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Zarqawi's legacy: Jihadist rebels in Syria
by Staff Writers
Beirut, Lebanon (UPI) Jan 9, 2013

disclaimer: image is for illustration purposes only

The ghost of Abu Mussab al-Zarqawi, the notorious jihadist leader killed in a U.S. airstrike in Iraq in June 2006, pervades the operations of Jabhat al-Nusrah, the Islamist group that spearheads rebels fighting the Damascus regime in Syria.

Increasingly, the expanding and highly effective jihadist group is seen as an outgrowth of Zarqawi's al-Qaida in Iraq that's killing scores of people every month in an offensive against the government of Prime Minister Nouri al-Maliki.

Jabhat Al-Nusrah's operations are causing growing alarm not only within the embattled regime of Syrian President Bashar Assad, whose forces and allies are bearing the brunt of the group's attacks, but in neighboring Jordan, Lebanon and Turkey where jihadist groups are reported to be gaining strength.

There are also fears that Jabhat al-Nusrah could have connections with jihadist cells in Europe that were linked to an organization set up by Zarqawi in 2001 called Ansar al-Islam, or Partisans of Islam.

In 2004, Western intelligence officials said Ansar al-Islam was involved in bombings in Casablanca, Madrid and Istanbul in 2003-04 and was linked to al-Qaida in Iraq.

Zarqawi, whose real name was Ahmed Fadil al-Khalayleh, set up an extremist Sunni group called al-Tawhid w'al-Jihad, or Unity and Holy Struggle, in the 1990s dedicated to overthrowing the Hashemite monarchy in Jordan.

He organized and led AQI until he was killed June 7, 2006, when a pair of F-16s dropped two 500-pound laser-guided bombs on his hideout near Baqubah, north of Baghdad.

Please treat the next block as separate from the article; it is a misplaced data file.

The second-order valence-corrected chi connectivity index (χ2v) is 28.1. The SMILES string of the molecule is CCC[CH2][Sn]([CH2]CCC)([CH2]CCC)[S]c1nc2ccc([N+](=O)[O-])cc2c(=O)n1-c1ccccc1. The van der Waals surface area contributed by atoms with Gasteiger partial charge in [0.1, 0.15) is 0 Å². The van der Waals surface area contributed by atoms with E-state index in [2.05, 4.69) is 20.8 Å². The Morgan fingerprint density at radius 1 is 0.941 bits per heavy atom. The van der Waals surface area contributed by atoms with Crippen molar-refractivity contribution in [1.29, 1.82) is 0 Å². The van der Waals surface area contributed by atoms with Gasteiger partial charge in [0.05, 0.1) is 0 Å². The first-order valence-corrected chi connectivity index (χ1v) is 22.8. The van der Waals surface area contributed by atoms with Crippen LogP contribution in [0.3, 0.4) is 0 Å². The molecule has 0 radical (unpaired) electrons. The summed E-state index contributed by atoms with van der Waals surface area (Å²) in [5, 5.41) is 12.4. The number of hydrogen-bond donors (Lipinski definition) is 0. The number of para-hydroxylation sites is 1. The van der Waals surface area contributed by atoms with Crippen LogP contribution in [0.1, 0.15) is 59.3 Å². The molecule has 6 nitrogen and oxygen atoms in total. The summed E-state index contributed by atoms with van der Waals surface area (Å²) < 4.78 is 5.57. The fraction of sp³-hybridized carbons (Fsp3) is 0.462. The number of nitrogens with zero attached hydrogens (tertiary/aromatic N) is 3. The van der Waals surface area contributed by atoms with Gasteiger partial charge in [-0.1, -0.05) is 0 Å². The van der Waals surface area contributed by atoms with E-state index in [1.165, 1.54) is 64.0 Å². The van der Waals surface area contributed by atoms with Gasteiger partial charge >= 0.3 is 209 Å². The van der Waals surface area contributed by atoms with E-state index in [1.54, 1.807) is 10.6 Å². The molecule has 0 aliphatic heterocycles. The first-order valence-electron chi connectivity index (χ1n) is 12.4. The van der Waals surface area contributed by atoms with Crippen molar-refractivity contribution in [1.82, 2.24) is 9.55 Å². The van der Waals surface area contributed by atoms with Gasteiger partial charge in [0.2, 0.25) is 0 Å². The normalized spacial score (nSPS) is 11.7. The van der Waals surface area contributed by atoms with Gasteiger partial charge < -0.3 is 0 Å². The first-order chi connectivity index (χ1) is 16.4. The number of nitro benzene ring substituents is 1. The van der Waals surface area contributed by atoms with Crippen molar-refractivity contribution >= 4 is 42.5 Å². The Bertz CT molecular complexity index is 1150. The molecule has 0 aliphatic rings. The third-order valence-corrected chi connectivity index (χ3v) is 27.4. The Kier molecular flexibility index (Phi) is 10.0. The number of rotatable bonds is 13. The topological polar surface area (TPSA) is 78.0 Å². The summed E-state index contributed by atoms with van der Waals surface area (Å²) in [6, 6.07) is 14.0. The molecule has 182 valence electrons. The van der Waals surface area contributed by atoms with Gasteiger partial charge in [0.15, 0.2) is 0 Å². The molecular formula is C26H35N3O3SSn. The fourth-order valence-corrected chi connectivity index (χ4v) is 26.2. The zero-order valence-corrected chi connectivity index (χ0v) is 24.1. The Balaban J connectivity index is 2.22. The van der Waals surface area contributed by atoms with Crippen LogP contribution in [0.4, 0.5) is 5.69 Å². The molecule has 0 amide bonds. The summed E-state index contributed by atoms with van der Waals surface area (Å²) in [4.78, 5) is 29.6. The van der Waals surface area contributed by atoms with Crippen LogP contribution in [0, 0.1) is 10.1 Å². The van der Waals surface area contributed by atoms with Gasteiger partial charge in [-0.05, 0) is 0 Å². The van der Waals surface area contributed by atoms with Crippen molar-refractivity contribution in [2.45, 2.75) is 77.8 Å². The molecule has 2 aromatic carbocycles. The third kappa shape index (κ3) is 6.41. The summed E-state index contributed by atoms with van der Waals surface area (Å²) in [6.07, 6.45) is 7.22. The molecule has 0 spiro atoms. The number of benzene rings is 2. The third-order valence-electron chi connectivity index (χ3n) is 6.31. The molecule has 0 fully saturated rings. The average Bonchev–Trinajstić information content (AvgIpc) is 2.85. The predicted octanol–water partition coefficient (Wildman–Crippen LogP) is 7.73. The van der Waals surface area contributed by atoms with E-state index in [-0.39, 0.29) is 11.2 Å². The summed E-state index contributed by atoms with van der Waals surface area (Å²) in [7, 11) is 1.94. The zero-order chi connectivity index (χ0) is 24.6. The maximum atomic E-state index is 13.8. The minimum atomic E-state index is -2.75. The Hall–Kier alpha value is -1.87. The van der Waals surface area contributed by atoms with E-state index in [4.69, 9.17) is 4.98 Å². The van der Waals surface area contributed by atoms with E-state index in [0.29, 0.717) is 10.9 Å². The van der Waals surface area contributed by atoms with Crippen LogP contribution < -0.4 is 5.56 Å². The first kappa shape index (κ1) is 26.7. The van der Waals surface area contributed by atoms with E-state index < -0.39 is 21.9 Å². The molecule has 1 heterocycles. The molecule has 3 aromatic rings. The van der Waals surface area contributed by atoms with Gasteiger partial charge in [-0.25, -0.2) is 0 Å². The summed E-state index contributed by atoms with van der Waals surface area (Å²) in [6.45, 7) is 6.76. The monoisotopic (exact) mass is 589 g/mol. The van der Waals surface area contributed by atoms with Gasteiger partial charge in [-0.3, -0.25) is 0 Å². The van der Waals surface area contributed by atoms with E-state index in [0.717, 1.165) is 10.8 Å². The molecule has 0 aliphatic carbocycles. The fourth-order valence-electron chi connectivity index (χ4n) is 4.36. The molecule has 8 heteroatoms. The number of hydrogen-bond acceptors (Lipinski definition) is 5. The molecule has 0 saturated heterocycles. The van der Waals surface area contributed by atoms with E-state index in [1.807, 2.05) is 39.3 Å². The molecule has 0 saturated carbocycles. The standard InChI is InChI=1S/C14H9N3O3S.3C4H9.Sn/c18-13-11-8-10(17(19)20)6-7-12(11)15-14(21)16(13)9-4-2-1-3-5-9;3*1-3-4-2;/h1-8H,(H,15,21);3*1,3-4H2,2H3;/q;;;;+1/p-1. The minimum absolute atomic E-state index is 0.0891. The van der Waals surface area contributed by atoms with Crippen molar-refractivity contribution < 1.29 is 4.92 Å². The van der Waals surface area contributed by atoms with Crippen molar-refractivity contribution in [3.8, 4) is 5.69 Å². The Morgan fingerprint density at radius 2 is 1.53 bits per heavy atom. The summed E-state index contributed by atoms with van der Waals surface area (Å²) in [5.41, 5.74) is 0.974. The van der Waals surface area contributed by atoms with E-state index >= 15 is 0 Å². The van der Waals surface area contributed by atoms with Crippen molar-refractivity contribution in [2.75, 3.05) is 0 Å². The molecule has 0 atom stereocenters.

Whether Zarqawi's extensive operational capabilities, mapped by Western intelligence officials, extended as widely as suggested in 2004 remains open to question. But more than 100 members of the loose network of groups he allegedly brought together from 2001-06 were arrested in Europe since 2001.

Testimony of several activists captured in that period suggested that Ansar al-Islam and al-Tawhid had established a widespread cell network across Italy, Germany, the Netherlands, Spain, Belgium, Norway and Britain.

One activist, a 30-year-old Algerian named Abderrazak Mahdjoub arrested Nov. 23, 2003, in Hamburg, Germany, allegedly provided a wealth of intelligence on the European network.

Al-Nusrah's exploits, including more than 50 suicide bombings against key regime targets, are energizing jihadist groups across the Middle East.

This is being intensified by Ayman al-Zawahiri of Egypt, al-Qaida Central's leader since Osama bin Laden was assassinated in Pakistan by U.S. Special Forces May 2, 2011.

If the Assad regime in Syria is toppled, al-Nusrah will demand a significant, if not dominant, position in a successor regime in which Sunni Islamists will have considerable influence. This would give the jihadists a solid foothold in Syria.

The Lebanese have reported an uptick in jihadist activity.

Jordanian intelligence has thwarted at least one major terrorist plot attributed to al-Nusrah. Israel reports heightened jihadist activity in the Gaza Strip and Egypt's Sinai Peninsula.

The Jordanians have also arrested several jihadists, including two of Zarqawi's cousins, Zayed Sweiti and Firas al-Khalaylah, after they'd spent five months fighting in Syria.

Al-Jazeera reported in December that Zarqawi's brother-in-law, Iyad al-Tubasi, was killed fighting in southwestern Syria near the Jordanian border. It said the Jordanian jihadist who replaced him as the commander of an al-Nusrah unit, Mustafa Abdel Latif Salih, aka Abu Anas al-Sahhaba, had served with Zarqawi in Iraq.

Another brother-in-law, Sami al-Daini, was reportedly appointed to lead an AQI group in Iraq's Diyala province in 2010.

The Quilliam Foundation, a counter-terrorism think tank in London that tracks jihadist groups, said in a report issued Tuesday that al-Nusrah has some 5,000 hardcore fighters, plus several thousand auxiliaries and independent fighters. Syrian opposition sources put its strength as high 10,000.

Quilliam identified al-Nusrah's leader as a Syrian jihadist who goes by the nom de guerre Abu Mohammed al-Golani, believed to be a veteran of Zarqawi's operations in Iraq against the Americans after the 2003 invasion.

His true name isn't known but his nom de guerre indicates his family is from the Golan Heights, a volcanic plateau in Syria that was partially conquered by Israel in the 1967 Middle East war.

"By investigating Zarqawi's old network and using a process of elimination, we have narrowed down possible candidates to one individual," the report said.

"This man is mysterious, having been reported killed twice, in Iraq in 2006 and Syria in 2008."


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